How to use jQuery.each

In this short tutorial, we’ll show you how to iterate through a group of elements and perform actions using jQuery.each().

What is jQuery.each()?

JQuery.each() is a method from the JavaScript library jQuery. It’s used to iterate over a collection of elements, such as arrays or objects, and perform certain actions. This makes .each() very useful for manipulating the Document Object Model (DOM), which is an interface between HTML and JavaScript. In our jQuery-tutorial, you can learn how to embed the popular library.

What is the syntax for jQuery.each()?

With .each(), every element in a collection is iterated and one function is executed per iteration. There are two kinds of .each(). The basic syntax looks like this:

$.each(object, callback)

Here, “object” is an array or object, and “callback” is the function that is called in each pass. Its parameters consist of the index or element key and the element itself. The indexing of the elements in an array starts at 0.

In the next example, all elements in the “arr” array are executed. In each iteration, the index and the value are output to the console.

var arr = ["blue", "yellow", "red"];
$.each(arr, function(index, value) {
    console.log(index + ": " + value);
The output looks like this:
0: blue
1: yellow
2: red

To select DOM elements, use .each() with jQuery selectors:


Next, all list elements from the unsorted “alphabet” list are selected and their position as well as their content are displayed via the console. The keyword “this” refers to the element.

<ul id="alphabet">
$("li").each(function(index) {
    console.log( index + ": " + $(this).text() );

The output looks like this:

0: a
1: b
2: c

jQuery.each() examples

jQuery.each() can be used to perform complex DOM manipulations.


Since some jQuery methods also iterate over all elements of a collection, it may make sense to use an implicit iteration instead of .each() in some cases.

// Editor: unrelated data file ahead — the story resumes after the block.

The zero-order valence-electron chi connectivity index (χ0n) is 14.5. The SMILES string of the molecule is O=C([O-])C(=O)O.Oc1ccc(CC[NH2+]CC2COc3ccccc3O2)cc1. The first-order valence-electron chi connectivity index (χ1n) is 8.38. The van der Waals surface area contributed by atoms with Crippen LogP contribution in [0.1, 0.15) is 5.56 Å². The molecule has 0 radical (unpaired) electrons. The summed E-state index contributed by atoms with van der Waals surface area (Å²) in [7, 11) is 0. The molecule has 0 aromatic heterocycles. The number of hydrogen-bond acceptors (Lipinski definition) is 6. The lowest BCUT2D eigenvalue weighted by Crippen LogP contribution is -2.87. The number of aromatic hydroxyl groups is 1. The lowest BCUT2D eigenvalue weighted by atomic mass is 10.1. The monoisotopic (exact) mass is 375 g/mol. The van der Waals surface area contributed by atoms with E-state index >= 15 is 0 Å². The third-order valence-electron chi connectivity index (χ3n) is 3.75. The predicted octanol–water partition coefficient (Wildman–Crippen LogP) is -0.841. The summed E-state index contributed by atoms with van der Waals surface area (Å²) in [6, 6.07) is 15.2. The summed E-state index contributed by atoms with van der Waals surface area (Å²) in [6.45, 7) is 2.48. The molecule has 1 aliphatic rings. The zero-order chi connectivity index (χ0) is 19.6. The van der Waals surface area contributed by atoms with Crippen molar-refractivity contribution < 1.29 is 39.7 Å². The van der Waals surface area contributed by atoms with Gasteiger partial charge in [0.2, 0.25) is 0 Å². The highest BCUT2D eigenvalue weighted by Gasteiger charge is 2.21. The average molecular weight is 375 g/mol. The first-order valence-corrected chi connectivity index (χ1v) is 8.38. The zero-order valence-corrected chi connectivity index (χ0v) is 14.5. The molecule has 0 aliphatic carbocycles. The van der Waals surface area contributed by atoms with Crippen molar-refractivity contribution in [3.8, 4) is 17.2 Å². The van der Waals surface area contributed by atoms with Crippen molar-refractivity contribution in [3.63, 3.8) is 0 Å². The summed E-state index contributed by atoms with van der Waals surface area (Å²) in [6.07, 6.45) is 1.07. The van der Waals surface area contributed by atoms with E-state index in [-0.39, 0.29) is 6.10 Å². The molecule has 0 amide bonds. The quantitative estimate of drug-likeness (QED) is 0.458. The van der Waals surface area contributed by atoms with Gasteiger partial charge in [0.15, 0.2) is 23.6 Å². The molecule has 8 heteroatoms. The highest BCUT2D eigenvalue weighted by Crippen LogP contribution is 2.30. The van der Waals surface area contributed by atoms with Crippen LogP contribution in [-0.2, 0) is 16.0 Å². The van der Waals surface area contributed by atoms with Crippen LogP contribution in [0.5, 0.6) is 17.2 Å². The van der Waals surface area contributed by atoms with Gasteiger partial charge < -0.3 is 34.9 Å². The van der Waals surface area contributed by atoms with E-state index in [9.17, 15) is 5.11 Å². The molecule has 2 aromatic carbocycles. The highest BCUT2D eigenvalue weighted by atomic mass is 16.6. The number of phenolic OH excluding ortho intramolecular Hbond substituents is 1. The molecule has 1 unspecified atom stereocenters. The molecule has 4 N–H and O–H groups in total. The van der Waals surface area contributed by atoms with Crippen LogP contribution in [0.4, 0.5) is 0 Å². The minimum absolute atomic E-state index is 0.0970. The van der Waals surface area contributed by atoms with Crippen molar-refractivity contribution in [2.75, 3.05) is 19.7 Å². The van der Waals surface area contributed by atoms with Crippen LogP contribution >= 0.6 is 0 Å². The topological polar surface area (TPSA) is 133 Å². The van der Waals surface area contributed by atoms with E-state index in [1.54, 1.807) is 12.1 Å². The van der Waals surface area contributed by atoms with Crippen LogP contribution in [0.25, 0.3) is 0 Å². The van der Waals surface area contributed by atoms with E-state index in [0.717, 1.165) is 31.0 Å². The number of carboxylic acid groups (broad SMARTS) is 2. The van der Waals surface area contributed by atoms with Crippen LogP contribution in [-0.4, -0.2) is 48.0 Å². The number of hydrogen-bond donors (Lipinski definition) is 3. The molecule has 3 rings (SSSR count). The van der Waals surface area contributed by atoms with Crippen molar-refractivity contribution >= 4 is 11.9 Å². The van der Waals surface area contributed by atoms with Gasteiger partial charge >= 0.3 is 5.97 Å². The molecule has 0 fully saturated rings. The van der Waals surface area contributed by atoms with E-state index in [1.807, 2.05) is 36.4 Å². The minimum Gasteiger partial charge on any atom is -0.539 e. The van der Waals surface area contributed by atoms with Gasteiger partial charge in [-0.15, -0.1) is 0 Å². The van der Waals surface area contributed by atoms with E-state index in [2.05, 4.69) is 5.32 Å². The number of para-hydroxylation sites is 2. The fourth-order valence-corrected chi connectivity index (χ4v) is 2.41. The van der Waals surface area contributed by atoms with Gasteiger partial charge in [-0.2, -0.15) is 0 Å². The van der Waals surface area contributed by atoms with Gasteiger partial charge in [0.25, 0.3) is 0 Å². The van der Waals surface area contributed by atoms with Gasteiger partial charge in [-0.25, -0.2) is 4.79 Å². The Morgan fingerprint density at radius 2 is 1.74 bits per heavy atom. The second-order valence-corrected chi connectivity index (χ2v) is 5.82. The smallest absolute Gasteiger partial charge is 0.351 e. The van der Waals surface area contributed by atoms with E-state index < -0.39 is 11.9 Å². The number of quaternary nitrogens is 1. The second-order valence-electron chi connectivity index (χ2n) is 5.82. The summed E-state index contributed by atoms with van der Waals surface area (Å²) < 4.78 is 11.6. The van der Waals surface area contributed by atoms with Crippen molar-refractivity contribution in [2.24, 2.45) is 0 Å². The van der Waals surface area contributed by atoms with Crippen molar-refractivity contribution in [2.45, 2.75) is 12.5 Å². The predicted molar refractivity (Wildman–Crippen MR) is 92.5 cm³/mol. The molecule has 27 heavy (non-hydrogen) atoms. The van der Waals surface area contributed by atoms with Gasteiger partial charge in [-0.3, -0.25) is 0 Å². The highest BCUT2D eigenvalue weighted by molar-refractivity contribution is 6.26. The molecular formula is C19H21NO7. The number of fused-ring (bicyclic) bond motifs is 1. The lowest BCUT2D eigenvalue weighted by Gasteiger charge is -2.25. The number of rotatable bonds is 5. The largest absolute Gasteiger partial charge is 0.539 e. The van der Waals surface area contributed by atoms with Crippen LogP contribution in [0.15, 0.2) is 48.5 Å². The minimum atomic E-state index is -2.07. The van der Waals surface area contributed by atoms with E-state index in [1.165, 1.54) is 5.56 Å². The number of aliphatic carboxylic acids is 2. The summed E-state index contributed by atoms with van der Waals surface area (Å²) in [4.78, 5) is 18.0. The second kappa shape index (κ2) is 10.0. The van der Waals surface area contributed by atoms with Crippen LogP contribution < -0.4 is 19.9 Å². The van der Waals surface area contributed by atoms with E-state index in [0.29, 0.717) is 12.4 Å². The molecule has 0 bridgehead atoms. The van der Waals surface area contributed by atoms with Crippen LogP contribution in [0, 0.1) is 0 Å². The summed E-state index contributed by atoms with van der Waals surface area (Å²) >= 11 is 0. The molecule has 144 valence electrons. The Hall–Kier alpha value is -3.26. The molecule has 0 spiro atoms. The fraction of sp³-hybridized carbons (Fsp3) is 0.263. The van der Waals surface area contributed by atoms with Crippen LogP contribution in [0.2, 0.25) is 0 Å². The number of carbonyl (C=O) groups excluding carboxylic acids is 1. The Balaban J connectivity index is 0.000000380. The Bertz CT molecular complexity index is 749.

To add the same class name to all div elements, you can use the function .addClass() in combination with .each():

<div class="header"></div>
<div class="main"></div>
<div class="footer"></div>
$("div").each(function() {

The output looks like this:

<div class="header container"></div>
<div class="main container"></div>
<div class="footer container"></div>

The same code can be shortened by implicit iteration:


.each() is especially useful for JavaScript events. In the next example, a click event changes the color of the div elements. Optionally, the code can be directly embedded in the script tag of the HTML document. Initially, the color of the containers is set to “green”. When a click happens in the document, the condition is evaluated, and the color value changes to “red”. With another click, the property “color” is assigned back to the default “green” value again.

<!doctype html>
    <meta charset="utf-8">
    div {
        color: green;
        text-align: center;
        cursor: pointer;
        width: 300px;
    <script src=""></script>
<div>Click here</div>
<div>to change</div>
<div>the color.</div>
$(document.body).click(function() {
    $("div").each(function(i) {
        if ( !== "red") {
   = "red";
        } else {
   = "";

In addition, you can use jQuery.each() to create transitions or animations. In this example, the elements in the “numbers” list receive a blue background color on a click event and are then faded out one after the other according to an index-based time interval.

<ul id="numbers">
$("#numbers").on("click", function(e) {
    $("li").each(function(index) {
        $(this).css("background-color", "blue")
                     .delay(index * 300)
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